If you’re a work injury claimant, you may need to hire a workers compensation attorney. In Washington State, we sometimes use the term L&I attorney instead. If you’re concerned about L&I attorney fees – you’re not alone. The cost of hiring an L&I attorney can be stressful for workers. In fact, some people wait too long to reach out to a workers compensation attorney. Most workers worry about the cost. I wish I could say that attorney fees aren’t a concern. Unfortunately, that isn’t true. The law allows workman’s comp attorneys to receive reasonable attorney fees for their services. However, the law also sets the limits for what they can charge.
Managing your L&I attorney fees and cost
In Washington State, the Industrial Insurance Act has rules regarding fees. And, these rules make it easier for workers to manage their L&I attorney fees. Specifically, these rules include:
1) Mandatory contingent fees
2) Fixed fee percentages for structured settlements (CRSSA)
3) L&I attorney fee and cost reimbursements for Superior Court appeals.
Below, let’s go over the 3 rules and how they affect your L&I claim benefits.
Contingent fee as one form of L&I attorney fees
Outside the workers’ compensation setting, most attorneys charge a retainer. The retainer is an upfront fee. Clients pay the retainer before receiving legal services. After that, clients typically pay an hourly rate. In contrast, a workers compensation attorney doesn’t charge a retainer. Similarly, an L&I attorney fee isn’t hourly. In fact, under RCW 51.52.120, the law allows a workers compensation attorney to charge a reasonable “contingent fee”. This fee is up to 30% of the monetary benefits that an L&I attorney gets for his or her client. So, a workers compensation attorney doesn’t collect fees unless the worker receives payments from L&I. Namely, these L&I monetary benefit payments include:
a) Time-loss compensation benefits
b) Loss of earning power benefits
c) Permanent partial disability (L&I PPD) awards
d) Permanent total disability or L&I pension benefits.
Again, the 30% contingent fee comes out of these benefits. That is, after the L&I attorney helped their client secure them. Obviously, sharing a percentage of these benefits can cause significant stress. However, contingent fees are best in a worker compensation claim. Why? Because they ensure that the worker and the L&I attorney both have “skin in the game”. The L&I attorney doesn’t receive payments until the worker also receives them. Most importantly, contingent L&I attorney fees ensure that workers have early access to legal representation.
L&I claim resolution settlement agreements & fixed fee
Claim Resolution Settlement Agreement (CRSA) is a new way of resolving L&I claims. It’s the “new version” of CRSSA. Here, instead of continuing with the L&I claim, the worker and L&I decide on a monetary settlement. In short, the worker gives up the claim. In exchange, L&I pays the worker to walk away. So, let’s say an L&I attorney secures a CRSA. Then, under RCW 51.52.120(3), the L&I attorney fee for securing the CRSA is 15%.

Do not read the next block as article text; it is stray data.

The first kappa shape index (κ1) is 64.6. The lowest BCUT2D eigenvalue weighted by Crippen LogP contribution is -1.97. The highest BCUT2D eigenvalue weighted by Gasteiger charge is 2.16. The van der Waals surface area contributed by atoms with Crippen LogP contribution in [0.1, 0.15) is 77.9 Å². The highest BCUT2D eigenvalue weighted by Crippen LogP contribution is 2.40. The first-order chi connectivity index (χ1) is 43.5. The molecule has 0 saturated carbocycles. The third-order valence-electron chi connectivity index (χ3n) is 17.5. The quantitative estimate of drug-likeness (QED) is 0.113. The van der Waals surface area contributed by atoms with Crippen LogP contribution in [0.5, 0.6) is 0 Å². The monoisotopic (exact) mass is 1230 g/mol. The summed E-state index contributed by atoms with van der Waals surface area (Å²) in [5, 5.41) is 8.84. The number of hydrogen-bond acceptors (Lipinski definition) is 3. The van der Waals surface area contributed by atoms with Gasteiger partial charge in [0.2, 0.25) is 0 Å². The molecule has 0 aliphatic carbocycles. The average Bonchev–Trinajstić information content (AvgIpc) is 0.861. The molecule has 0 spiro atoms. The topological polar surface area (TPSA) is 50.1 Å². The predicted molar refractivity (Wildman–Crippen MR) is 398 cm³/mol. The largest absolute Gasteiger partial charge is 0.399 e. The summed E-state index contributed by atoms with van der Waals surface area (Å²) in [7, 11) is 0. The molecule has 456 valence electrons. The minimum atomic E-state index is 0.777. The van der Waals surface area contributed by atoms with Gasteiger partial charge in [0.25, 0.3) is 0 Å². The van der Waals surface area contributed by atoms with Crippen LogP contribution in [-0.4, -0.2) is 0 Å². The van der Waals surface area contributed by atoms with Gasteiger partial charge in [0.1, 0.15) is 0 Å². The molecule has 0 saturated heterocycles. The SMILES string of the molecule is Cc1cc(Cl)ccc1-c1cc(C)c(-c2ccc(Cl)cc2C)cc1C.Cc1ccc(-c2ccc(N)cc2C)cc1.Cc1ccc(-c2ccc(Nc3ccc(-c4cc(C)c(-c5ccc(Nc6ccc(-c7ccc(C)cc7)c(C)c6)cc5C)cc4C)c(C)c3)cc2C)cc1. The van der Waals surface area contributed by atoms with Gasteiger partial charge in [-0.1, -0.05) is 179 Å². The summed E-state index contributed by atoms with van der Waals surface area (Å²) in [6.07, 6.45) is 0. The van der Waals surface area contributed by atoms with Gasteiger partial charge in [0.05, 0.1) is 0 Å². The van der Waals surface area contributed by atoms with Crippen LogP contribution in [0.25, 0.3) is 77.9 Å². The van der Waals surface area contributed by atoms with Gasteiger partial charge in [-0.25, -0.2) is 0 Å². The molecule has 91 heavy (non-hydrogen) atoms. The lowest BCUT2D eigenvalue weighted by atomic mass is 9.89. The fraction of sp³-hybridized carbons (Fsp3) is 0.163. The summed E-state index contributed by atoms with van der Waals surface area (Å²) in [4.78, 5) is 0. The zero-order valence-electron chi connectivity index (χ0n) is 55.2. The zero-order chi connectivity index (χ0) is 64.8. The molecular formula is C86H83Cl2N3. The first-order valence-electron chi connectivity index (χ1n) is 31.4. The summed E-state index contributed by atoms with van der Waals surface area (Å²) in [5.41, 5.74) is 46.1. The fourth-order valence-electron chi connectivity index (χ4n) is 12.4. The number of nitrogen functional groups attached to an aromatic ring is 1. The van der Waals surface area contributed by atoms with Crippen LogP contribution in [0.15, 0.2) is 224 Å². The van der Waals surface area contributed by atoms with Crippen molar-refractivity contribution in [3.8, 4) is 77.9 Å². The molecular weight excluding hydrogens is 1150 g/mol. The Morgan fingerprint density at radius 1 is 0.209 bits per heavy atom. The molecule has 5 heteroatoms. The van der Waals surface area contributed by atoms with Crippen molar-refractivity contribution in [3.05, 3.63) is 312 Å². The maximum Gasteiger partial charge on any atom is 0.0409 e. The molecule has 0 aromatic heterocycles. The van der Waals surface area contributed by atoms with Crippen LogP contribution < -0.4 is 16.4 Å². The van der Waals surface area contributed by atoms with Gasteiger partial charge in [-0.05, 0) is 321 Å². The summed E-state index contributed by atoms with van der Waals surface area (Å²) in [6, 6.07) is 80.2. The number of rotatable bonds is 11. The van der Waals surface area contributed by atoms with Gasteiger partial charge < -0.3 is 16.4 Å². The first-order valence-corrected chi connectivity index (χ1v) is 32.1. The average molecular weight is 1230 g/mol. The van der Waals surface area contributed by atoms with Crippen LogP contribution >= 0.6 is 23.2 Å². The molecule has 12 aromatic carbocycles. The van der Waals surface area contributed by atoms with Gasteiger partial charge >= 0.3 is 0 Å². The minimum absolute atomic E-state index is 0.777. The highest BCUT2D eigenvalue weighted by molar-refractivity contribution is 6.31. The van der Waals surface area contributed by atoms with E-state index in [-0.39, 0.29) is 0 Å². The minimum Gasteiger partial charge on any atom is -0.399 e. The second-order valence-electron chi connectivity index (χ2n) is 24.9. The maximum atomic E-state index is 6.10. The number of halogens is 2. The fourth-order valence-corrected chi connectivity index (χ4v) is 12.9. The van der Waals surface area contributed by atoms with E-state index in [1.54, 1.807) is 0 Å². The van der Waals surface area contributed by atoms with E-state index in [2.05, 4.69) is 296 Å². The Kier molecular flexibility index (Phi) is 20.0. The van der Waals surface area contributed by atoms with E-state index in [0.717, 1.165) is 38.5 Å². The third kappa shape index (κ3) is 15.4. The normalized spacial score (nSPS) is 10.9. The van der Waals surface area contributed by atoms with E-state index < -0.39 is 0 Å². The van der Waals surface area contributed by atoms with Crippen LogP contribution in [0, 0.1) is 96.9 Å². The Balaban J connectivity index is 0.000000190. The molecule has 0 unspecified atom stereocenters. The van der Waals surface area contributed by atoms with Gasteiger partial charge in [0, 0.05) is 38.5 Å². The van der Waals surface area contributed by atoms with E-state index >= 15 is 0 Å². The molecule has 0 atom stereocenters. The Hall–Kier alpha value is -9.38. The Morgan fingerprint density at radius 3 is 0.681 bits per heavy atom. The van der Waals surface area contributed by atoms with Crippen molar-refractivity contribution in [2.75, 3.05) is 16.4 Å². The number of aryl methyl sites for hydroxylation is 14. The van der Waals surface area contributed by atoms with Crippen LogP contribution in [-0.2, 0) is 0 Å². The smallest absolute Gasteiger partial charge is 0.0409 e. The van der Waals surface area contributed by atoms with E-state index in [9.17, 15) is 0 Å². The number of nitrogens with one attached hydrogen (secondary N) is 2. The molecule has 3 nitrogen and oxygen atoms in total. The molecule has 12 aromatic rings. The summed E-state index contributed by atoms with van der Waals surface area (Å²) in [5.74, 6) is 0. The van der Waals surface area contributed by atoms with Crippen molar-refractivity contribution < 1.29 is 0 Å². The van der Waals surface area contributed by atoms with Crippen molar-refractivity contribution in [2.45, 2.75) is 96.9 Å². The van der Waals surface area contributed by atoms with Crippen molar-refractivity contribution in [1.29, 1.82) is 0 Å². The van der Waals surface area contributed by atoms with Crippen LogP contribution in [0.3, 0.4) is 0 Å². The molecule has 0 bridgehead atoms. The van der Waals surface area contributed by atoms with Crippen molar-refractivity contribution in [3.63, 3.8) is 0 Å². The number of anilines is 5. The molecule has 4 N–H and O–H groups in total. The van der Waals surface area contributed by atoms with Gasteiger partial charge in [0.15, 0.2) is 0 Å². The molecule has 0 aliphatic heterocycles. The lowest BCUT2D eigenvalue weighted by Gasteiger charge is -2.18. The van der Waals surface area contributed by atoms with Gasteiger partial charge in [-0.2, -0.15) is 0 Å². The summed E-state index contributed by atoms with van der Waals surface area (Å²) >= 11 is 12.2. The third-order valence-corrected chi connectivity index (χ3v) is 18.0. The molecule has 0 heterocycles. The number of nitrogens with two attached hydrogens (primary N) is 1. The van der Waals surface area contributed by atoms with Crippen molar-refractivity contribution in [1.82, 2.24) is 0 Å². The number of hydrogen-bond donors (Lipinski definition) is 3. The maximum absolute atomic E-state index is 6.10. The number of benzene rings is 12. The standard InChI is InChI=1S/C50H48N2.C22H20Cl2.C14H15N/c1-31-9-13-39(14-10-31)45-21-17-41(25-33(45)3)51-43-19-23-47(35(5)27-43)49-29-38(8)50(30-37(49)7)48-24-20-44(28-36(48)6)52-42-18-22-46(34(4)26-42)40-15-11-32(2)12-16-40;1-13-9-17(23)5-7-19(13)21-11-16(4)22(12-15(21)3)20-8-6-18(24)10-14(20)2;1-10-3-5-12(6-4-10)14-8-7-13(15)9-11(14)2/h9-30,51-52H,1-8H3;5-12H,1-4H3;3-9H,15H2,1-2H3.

Superior court appeals
Workers can appeal L&I decisions. Appeals take place at the Board of Industrial Insurance Appeals (i.e., the Board). First, let’s go over the steps of the Board appeal process. If the matter goes to a full hearing, the Board judge will issue a Proposed Decision & Order. Then, any party that disagrees with the decision can file a Petition for Review. Next, the Board will either deny or grant the petition. Finally, the Board will issue a Decision and Order.
Either party can disagree with any of these Board rulings. Therefore, either party can file an appeal to Superior Court for a Bench trial or Jury trial. In a Superior Court appeal, the law presumes the Board’s decision is correct. Hence, the appealing party has the burden of proof. Now, let’s discuss how this affects your L&I attorney fees.
L&I attorneys fee and cost reimbursement in successful Superior Court appeal
If successful, under RCW 51.52.130, the Superior Court may award L&I attorney fees and costs. To clarify, this means L&I or the self-insured employer will reimburse the worker for their workers compensation attorney fees. Put another way, the law will award attorney fees if Superior Court does 2 things. First, if Superior Court reverses or modifies the Board decision. And second, when Superior Court grants more relief to a work injury claimant.
Furthermore, trial witnesses cost money. Especially when it comes to medical testimony. The Court may waive these witness fees upon a successful outcome. Therefore, winning a Superior Court appeal can have many benefits. And that’s on top of securing your L&I benefits. However, remember, reimbursements only apply in successful Superior Court appeals. In contrast, fee and cost waivers aren’t available when working with L&I or the Board. It’s only available when an L&I attorney litigates your claim in Superior Court.
Takeaways and final remarks
In summary, work injury claimants may need to hire an L&I attorney, resulting in fees. Contingent attorney fees will be a percentage of the monetary L&I benefits. For percentages, L&I attorney fee will always be 30% or less. In CRSA, the law limits the fee percentage to 15%. Typically, L&I and self-insured employers aren’t responsible for paying your L&I attorney fees. However, a worker may make a successful appeal to Superior Court. There, the Superior Court may order L&I or the self-insured employer to pay attorney fees and costs.